As a part of its embracing approach to interfaith issues, Pacifica Institute Los Angeles proudly hosted an enlightening interfaith conversation over Sikhism, on October 2nd. The event started with a remembrance and condolence on the tragic Wisconsin Sikh temple attack by Ozgur Koca, Adjunct Professor at Claremont Lincoln University. Nirinjan Singh Khalsa, effervescent representative of Sikh community for over 30 years now, took the stage to present not only a reflection on the current issues pertaining to his faith but an introduction to “the mystery of Sikhism”. To refer the faith as a mystery wouldn’t be an exaggeration as the speech also proved it right. The truth is that: American community, be they American citizens or immigrants, is not really acquainted with their next-door neighbors.
Much to everyone’s surprise, with 600.000 Sikhs nationwide and approximately 180.000 in Califoria, the States has a considerable number of Sikh populations for decades. However, as Khalsa put it, not until 9/11 attack did the States come to know the presence and foundations of this faith. His claims were confirmed by the audience admitting that he assumed Sikhism was a mere denomination of Islam until the attack and following chaos. Referring to 9/11 as a turning point in Sikh history in the States and in his journey as an active representative of his faith, Khalsa underlined that he took the initiative upon realization how little was known about his faith among his fellow citizens. “Sadly realizing the ignorance, I took the path to educate people as mocking people for their ignorance will take you nowhere. Now I and my friends take any door open to reach out and touch the people since 9/11".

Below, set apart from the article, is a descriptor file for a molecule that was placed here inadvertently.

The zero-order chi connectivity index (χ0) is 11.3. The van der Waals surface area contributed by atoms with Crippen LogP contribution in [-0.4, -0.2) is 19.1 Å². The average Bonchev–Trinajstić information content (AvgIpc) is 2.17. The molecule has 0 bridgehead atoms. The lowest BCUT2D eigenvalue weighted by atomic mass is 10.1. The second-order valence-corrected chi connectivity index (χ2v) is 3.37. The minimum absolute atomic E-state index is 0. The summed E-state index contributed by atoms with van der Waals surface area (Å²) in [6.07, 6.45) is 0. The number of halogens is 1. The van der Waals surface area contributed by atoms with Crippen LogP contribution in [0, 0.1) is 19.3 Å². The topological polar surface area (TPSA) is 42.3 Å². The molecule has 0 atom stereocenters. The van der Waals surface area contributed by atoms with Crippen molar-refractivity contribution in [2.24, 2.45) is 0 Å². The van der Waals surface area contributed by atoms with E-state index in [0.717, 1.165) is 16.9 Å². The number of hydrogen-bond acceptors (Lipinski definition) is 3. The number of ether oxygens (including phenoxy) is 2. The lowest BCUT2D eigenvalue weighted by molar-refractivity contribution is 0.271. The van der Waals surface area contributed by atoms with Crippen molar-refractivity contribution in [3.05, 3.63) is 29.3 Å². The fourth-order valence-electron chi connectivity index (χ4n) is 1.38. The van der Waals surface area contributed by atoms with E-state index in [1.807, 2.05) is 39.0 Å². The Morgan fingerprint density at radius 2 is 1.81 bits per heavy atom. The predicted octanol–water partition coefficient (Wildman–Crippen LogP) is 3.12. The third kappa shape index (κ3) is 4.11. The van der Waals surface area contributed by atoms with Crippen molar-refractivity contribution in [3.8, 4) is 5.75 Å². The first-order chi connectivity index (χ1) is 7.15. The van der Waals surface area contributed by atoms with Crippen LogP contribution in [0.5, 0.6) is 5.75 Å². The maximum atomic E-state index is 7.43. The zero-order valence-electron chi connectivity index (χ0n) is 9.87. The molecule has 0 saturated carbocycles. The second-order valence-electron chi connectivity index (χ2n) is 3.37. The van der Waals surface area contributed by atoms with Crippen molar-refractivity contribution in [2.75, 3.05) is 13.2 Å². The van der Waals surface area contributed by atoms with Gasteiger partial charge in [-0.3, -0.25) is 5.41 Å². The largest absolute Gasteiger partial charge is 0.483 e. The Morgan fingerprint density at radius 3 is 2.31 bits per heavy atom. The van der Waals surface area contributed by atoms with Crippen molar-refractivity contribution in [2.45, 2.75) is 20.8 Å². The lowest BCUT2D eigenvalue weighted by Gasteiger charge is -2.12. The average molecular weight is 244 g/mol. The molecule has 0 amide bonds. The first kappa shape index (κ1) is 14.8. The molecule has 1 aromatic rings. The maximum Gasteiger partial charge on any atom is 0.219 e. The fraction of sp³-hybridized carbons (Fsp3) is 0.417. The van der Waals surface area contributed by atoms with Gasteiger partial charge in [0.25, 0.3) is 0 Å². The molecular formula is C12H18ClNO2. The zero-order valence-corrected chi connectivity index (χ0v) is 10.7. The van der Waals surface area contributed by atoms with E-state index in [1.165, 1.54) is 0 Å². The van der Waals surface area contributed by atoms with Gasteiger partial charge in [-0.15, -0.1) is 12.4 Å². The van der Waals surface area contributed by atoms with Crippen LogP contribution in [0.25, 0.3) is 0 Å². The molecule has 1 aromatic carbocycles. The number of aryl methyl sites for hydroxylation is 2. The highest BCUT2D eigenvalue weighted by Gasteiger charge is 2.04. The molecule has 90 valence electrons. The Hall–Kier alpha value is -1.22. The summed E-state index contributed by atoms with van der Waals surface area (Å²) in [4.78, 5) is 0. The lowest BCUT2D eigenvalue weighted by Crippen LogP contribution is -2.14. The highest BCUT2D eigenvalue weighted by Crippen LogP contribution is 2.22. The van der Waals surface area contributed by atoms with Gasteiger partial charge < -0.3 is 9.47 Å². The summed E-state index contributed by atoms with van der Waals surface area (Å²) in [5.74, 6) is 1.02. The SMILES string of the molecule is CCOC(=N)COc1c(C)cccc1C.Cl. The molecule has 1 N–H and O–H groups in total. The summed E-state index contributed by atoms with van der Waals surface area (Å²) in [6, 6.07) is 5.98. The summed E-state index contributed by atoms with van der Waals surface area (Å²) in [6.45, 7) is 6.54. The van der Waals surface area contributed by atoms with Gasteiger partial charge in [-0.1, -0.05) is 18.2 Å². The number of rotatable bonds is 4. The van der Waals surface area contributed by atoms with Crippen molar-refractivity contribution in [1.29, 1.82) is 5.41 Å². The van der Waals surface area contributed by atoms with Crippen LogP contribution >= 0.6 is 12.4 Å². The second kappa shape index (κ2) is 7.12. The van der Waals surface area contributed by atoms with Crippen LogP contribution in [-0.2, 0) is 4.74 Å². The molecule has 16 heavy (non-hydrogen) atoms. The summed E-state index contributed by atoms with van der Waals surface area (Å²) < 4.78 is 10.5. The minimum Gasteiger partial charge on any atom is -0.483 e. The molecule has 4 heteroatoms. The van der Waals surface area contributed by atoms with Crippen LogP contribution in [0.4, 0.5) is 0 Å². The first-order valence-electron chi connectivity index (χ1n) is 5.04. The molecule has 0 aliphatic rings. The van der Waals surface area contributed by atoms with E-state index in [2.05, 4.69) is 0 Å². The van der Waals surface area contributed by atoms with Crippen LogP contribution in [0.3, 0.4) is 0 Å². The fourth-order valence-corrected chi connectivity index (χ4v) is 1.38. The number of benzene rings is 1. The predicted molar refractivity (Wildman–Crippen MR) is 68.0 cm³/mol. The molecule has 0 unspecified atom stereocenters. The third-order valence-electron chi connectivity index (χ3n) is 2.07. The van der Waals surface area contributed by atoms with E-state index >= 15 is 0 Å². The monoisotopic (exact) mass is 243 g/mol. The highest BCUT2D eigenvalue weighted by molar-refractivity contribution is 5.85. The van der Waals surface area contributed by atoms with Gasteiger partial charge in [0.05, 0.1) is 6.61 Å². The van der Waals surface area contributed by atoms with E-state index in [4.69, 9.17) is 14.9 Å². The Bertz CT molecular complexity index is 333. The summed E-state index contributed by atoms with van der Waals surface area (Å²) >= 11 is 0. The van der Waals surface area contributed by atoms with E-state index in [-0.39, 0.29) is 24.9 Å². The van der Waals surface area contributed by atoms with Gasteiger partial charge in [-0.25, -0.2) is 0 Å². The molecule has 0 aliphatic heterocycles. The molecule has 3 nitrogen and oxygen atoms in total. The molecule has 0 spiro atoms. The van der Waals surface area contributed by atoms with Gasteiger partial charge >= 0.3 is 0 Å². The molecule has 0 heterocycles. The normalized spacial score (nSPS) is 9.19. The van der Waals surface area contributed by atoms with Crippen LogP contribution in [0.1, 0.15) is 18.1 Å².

Next, Khalsa briefly covered the basics and philosophy, which people generally conflate with Islam simply due to the attire, stressing Sikhism’s perspective on equality of all humankind, peaceful coexistence and monotheism with accepting of “the other.” To exemplify their readiness and appreciation to harmonize with an interfaith spirit, he called out his Christian friend’s name, Steve, and with the contribution by Steve, he portrayed how they collaborated in a humanitarian aid project and what they achieved in Golden Temple for human’s good. Khalsa’s statement as “It was amazing to see my interfaith brothers and sisters doing this” and the expression on his face explained the deep pleasure and contentment they had and will always have in engaging in interfaith missions.
Later, when elaborating on the basics and pillars of Sikhism, another surprisingly little know, fact was revealed when Khalsa mentioned their consultation between different faiths’ scripture. Besides, revered teachings and writings of saints of the time including Hindu, Sufi and Buddhist’s can be found in their scriptures. “Why? Because Sikhs do not believe that we have an exclusive license on God. We believe God created all humanity, all religions as different ways to relate and worship God. So, I have a way relating to God but it might not work for you. You have to decide on yours. Freedom to choose is the core value of Sikhism, for everyone regardless of their belief” continued Khalsa.
To sum up the event, Pacifica Institute seemed to have realized its mission of bringing people of interfaith together around the table of understanding. It was obvious from the atmosphere created by the bias free inquiries and reflections along speech and warmly expressed follow-up remarks. Moreover, it was a delight to witness the interaction between the speaker and the audience through inquisitively directed questions back and forth thereby giving the sense of a transformation the mindsets.